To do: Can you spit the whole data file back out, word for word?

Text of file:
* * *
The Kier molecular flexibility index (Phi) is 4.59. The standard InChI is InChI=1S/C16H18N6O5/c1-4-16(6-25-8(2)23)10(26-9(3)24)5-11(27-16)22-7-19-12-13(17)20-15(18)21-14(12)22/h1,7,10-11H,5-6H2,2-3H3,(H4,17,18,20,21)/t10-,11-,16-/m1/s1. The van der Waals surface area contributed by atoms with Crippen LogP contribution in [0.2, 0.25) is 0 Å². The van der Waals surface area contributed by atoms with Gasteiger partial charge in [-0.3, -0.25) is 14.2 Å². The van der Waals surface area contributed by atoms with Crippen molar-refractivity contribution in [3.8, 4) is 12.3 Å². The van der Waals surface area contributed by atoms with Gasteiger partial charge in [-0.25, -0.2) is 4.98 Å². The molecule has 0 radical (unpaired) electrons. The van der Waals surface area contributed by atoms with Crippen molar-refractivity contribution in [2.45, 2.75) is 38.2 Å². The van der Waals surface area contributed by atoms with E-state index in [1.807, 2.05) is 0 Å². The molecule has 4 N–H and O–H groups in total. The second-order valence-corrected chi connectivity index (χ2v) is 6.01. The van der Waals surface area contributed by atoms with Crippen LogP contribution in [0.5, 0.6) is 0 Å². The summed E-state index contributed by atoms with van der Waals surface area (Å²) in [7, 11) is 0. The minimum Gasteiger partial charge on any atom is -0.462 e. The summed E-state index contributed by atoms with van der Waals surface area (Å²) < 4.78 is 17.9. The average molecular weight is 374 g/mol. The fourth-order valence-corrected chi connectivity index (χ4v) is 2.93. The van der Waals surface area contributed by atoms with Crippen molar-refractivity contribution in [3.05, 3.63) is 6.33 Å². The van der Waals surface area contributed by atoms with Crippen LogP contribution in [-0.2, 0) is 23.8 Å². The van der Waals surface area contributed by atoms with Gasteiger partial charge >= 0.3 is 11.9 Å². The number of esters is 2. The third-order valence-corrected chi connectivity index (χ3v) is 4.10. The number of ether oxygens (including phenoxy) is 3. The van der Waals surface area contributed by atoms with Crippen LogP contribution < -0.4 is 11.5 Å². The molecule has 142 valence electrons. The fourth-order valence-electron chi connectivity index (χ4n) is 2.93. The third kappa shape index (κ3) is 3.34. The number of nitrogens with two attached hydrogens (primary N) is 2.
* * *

The Kier molecular flexibility index (Phi) is 4.59. The standard InChI is InChI=1S/C16H18N6O5/c1-4-16(6-25-8(2)23)10(26-9(3)24)5-11(27-16)22-7-19-12-13(17)20-15(18)21-14(12)22/h1,7,10-11H,5-6H2,2-3H3,(H4,17,18,20,21)/t10-,11-,16-/m1/s1. The van der Waals surface area contributed by atoms with Crippen LogP contribution in [0.2, 0.25) is 0 Å². The van der Waals surface area contributed by atoms with Gasteiger partial charge in [-0.3, -0.25) is 14.2 Å². The van der Waals surface area contributed by atoms with Crippen molar-refractivity contribution in [3.8, 4) is 12.3 Å². The van der Waals surface area contributed by atoms with Gasteiger partial charge in [-0.25, -0.2) is 4.98 Å². The molecule has 0 radical (unpaired) electrons. The van der Waals surface area contributed by atoms with Crippen molar-refractivity contribution in [2.45, 2.75) is 38.2 Å². The van der Waals surface area contributed by atoms with E-state index in [1.807, 2.05) is 0 Å². The molecule has 4 N–H and O–H groups in total. The second-order valence-corrected chi connectivity index (χ2v) is 6.01. The van der Waals surface area contributed by atoms with Crippen LogP contribution in [0.5, 0.6) is 0 Å². The summed E-state index contributed by atoms with van der Waals surface area (Å²) in [7, 11) is 0. The minimum Gasteiger partial charge on any atom is -0.462 e. The summed E-state index contributed by atoms with van der Waals surface area (Å²) < 4.78 is 17.9. The average molecular weight is 374 g/mol. The fourth-order valence-corrected chi connectivity index (χ4v) is 2.93. The van der Waals surface area contributed by atoms with Crippen molar-refractivity contribution in [3.05, 3.63) is 6.33 Å². The van der Waals surface area contributed by atoms with Crippen LogP contribution in [-0.2, 0) is 23.8 Å². The van der Waals surface area contributed by atoms with Gasteiger partial charge >= 0.3 is 11.9 Å². The number of esters is 2. The third-order valence-corrected chi connectivity index (χ3v) is 4.10. The number of ether oxygens (including phenoxy) is 3. The van der Waals surface area contributed by atoms with Crippen LogP contribution < -0.4 is 11.5 Å². The molecule has 142 valence electrons. The fourth-order valence-electron chi connectivity index (χ4n) is 2.93. The third kappa shape index (κ3) is 3.34. The number of nitrogens with two attached hydrogens (primary N) is 2.